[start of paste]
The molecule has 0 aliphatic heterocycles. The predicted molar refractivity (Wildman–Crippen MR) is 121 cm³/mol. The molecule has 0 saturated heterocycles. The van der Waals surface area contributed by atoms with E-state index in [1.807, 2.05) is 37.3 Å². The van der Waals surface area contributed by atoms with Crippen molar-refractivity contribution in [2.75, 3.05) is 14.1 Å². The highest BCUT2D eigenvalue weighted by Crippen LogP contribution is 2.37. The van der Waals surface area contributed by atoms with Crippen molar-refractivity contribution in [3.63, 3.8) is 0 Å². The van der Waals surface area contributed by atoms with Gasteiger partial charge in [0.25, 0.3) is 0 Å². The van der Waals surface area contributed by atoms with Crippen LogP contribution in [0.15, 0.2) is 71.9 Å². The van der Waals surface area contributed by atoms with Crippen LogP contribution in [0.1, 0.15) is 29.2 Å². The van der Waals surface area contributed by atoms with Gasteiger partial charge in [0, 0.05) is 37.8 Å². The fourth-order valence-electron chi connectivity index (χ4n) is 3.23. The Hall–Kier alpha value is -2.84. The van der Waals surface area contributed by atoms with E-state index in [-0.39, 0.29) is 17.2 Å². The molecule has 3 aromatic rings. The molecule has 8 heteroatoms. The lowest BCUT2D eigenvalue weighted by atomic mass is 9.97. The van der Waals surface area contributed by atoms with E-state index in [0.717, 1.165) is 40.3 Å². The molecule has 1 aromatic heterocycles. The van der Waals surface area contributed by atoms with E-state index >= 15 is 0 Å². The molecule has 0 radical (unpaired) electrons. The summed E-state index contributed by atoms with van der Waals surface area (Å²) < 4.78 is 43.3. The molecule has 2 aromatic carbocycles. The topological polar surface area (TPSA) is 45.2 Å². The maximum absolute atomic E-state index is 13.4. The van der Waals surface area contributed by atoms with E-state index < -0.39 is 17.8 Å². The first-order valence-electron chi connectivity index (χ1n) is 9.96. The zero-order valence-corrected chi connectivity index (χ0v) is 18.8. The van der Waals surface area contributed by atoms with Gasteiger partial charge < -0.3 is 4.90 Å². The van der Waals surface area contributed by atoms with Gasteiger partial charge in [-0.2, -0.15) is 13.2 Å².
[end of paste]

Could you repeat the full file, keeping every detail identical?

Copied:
The molecule has 0 aliphatic heterocycles. The predicted molar refractivity (Wildman–Crippen MR) is 121 cm³/mol. The molecule has 0 saturated heterocycles. The van der Waals surface area contributed by atoms with E-state index in [1.807, 2.05) is 37.3 Å². The van der Waals surface area contributed by atoms with Crippen molar-refractivity contribution in [2.75, 3.05) is 14.1 Å². The highest BCUT2D eigenvalue weighted by Crippen LogP contribution is 2.37. The van der Waals surface area contributed by atoms with Crippen molar-refractivity contribution in [3.63, 3.8) is 0 Å². The van der Waals surface area contributed by atoms with Gasteiger partial charge in [0.25, 0.3) is 0 Å². The van der Waals surface area contributed by atoms with Crippen LogP contribution in [0.15, 0.2) is 71.9 Å². The van der Waals surface area contributed by atoms with Crippen LogP contribution in [0.1, 0.15) is 29.2 Å². The van der Waals surface area contributed by atoms with Gasteiger partial charge in [0, 0.05) is 37.8 Å². The fourth-order valence-electron chi connectivity index (χ4n) is 3.23. The Hall–Kier alpha value is -2.84. The van der Waals surface area contributed by atoms with E-state index in [-0.39, 0.29) is 17.2 Å². The molecule has 3 aromatic rings. The molecule has 8 heteroatoms. The lowest BCUT2D eigenvalue weighted by atomic mass is 9.97. The van der Waals surface area contributed by atoms with E-state index in [0.717, 1.165) is 40.3 Å². The molecule has 1 aromatic heterocycles. The van der Waals surface area contributed by atoms with E-state index >= 15 is 0 Å². The molecule has 0 radical (unpaired) electrons. The summed E-state index contributed by atoms with van der Waals surface area (Å²) < 4.78 is 43.3. The molecule has 2 aromatic carbocycles. The topological polar surface area (TPSA) is 45.2 Å². The maximum absolute atomic E-state index is 13.4. The van der Waals surface area contributed by atoms with E-state index < -0.39 is 17.8 Å². The first-order valence-electron chi connectivity index (χ1n) is 9.96. The zero-order valence-corrected chi connectivity index (χ0v) is 18.8. The van der Waals surface area contributed by atoms with Gasteiger partial charge < -0.3 is 4.90 Å². The van der Waals surface area contributed by atoms with Gasteiger partial charge in [-0.2, -0.15) is 13.2 Å².